Mad Dog could not have flourished in any other city in Texas than Austin, even though the genesis of Mad Dog is reported to have taken place on the set of Kid Blue, which was filmed in the village of Chupaderas, Mexico. (In HeartWiseGuy: How to Live the Good Life After a Heart Attack , Cartwright notes that Chupaderas is the Indian name for "the witches who suck blood and brains from deformed and disabled children," which is an appropriately macabre and loony setting in which to begin Mad Dog.)
Mad Dogs seem to be the first generation of Texas writers who poked fun at the state in their writings, and the first generation of Texas writers who struggled, often with great difficulty, to make a living as writers, as freelancers. They were not averse to writing about themselves and their cohorts, unlike Texas historians J. Frank Dobie, Roy Bedichek, and Walter Prescott Webb, who mostly wrote about their predecessors. (In an interview for this article, Shrake said that when he read The Gay Place , "that was the first time I'd ever realized that you could write about us, and what we were doing, and modern-day Texas, and have anybody in New York publish it. ... Billy Lee, I think, showed a whole generation of us that our lives were actually publishable. I was about to say 'worth publishing,' and they may not have been worth publishing but they were publishable.")
It's important to mention that the Mad Dog writers were not rebelling against the old-guard generation of Texas writers (Dobie-Bedichek-Webb) as much as they were modeling themselves after older, inherited ideas of what the writer's life could be like. Shrake says that "the literary influences when we were growing up were people like F. Scott Fitzgerald and the beautiful, glamorous story of the couple who flew too near the flame and burned themselves up. The artists in those days, if you weren't some kind of a sot or an obsessive pervert, you weren't really a writer. All writers had this deep, dark secrecy, and we used that as an excuse after hours of writing, that writers really needed to get drunk because it relieved all these tensions."
Mad Dog consists largely of men, and in fact is something of a hyper-masculine organization. Mad Dog may have been founded in Mexico, and flourished in Austin, but its roots can be traced all the way back to Dallas, 1963, when Shrake and Cartwright were noted young sportswriters for The Dallas Morning News who didn't think that sports were the most important thing in the universe. "Our apartment had become a late-night hangout for musicians, strippers, and other nocturnal creatures," Cartwright recalls in "1963: My Most Unforgettable Year," an essay in his recently published collection of articles, Turn Out the Lights: Chronicles of Texas During the 80s and 90s. "One of our regular drop-bys was George Owen, manager of the University Club, a former SMU basketball player who had dated the fabulous Candy Barr before the Dallas power structure sent her away on a phony marijuana charge. Two other regular visitors were Jack Ruby, the cheesy little hood who owned the Carousel Club, and Jada, an exotic stripper. ... Her act consisted mainly of hunching a tiger skin rug while making wildly orgasmic sounds with her throat."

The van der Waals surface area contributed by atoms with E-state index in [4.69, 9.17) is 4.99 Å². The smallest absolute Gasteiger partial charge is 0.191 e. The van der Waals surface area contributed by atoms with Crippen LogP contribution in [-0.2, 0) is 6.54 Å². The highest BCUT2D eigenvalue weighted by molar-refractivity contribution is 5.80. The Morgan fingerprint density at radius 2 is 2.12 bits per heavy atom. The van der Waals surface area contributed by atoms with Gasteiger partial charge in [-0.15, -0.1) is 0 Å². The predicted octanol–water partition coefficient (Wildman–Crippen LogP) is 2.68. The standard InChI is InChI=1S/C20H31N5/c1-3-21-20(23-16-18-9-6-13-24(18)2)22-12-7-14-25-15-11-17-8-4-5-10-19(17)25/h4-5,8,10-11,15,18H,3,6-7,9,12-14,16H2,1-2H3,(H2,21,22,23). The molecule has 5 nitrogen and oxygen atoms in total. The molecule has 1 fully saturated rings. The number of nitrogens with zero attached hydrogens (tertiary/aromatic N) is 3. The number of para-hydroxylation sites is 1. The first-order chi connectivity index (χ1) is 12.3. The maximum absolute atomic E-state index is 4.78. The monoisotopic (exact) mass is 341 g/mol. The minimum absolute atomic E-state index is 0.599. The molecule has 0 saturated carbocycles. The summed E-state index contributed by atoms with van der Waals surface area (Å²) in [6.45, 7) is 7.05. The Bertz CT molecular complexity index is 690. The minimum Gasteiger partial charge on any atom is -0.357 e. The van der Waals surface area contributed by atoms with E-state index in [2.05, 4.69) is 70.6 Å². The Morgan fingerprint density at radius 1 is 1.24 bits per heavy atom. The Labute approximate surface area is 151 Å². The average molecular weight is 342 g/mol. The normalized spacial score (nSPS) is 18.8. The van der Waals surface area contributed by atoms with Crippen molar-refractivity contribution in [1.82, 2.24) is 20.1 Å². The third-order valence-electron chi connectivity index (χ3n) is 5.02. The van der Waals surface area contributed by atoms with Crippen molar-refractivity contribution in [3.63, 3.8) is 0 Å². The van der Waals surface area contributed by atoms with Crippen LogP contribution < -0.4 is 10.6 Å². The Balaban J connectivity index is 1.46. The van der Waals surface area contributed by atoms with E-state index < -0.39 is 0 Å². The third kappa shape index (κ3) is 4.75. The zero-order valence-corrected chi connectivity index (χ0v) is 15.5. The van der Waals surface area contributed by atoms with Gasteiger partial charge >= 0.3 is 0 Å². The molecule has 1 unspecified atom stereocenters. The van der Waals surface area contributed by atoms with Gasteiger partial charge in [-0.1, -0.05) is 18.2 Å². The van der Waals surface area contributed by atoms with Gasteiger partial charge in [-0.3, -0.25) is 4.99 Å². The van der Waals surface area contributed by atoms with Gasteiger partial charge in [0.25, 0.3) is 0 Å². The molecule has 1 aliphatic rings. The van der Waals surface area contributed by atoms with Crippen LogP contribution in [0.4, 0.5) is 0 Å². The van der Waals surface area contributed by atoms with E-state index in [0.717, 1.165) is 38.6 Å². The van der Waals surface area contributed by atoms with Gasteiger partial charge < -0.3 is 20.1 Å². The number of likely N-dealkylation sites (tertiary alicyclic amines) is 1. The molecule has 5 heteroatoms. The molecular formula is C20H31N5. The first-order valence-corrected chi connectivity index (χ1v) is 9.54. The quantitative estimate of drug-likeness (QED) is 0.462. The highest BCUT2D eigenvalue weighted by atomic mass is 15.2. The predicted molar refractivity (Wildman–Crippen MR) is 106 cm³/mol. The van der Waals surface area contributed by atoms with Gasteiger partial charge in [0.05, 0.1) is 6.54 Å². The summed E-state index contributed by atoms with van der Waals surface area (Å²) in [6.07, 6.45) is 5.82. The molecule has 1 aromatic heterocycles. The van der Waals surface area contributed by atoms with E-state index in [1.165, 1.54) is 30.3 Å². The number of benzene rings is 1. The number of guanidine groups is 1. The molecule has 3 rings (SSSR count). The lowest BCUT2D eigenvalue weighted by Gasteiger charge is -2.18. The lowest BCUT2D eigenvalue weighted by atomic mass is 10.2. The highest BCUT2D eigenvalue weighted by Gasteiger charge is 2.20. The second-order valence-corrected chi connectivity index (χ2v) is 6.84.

If no one had thought of calling the group "Mad Dog," the spirit would have been the same. Mad Dog grew out of the partying, not the other way around. There are artists of this generation who have contributed to the state's creative life who intersected with Mad Dogs but are not Mad Dogs. Larry McMurtry seems to have some disdain for Mad Dog writers. In "Ever a Bridegroom: Reflections on the Failure of Texas Literature," a contentious essay published in The Texas Observer on Oct. 23, 1981, McMurtry wrote, "Shrake has always been an intriguing talent, far superior to his drinking buddies." The argument can be made that Texas writers entirely divorced from Mad Dog proceedings were doing work that is just as important, if not more important than, what was being done by Mad Dogs (Shelby Hearon, for example).